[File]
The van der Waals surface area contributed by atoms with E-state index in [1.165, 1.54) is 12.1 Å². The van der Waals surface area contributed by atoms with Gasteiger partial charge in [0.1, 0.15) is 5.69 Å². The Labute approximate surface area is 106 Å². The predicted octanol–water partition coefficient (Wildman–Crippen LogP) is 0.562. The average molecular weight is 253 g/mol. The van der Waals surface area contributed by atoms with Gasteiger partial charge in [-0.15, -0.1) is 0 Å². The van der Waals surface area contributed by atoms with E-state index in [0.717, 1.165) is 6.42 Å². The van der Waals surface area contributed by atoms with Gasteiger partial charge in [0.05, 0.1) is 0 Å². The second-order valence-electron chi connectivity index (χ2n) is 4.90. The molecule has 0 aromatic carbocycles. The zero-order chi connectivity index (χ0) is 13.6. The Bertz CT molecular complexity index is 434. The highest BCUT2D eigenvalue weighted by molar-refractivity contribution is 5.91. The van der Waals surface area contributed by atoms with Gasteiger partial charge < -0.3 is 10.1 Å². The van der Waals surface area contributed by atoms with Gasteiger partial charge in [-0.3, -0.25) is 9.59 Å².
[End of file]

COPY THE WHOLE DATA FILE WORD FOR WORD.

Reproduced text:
The van der Waals surface area contributed by atoms with E-state index in [1.165, 1.54) is 12.1 Å². The van der Waals surface area contributed by atoms with Gasteiger partial charge in [0.1, 0.15) is 5.69 Å². The Labute approximate surface area is 106 Å². The predicted octanol–water partition coefficient (Wildman–Crippen LogP) is 0.562. The average molecular weight is 253 g/mol. The van der Waals surface area contributed by atoms with Gasteiger partial charge in [-0.15, -0.1) is 0 Å². The van der Waals surface area contributed by atoms with E-state index in [0.717, 1.165) is 6.42 Å². The van der Waals surface area contributed by atoms with Gasteiger partial charge in [0.05, 0.1) is 0 Å². The second-order valence-electron chi connectivity index (χ2n) is 4.90. The molecule has 0 aromatic carbocycles. The zero-order chi connectivity index (χ0) is 13.6. The Bertz CT molecular complexity index is 434. The highest BCUT2D eigenvalue weighted by molar-refractivity contribution is 5.91. The van der Waals surface area contributed by atoms with Gasteiger partial charge < -0.3 is 10.1 Å². The van der Waals surface area contributed by atoms with Gasteiger partial charge in [-0.3, -0.25) is 9.59 Å².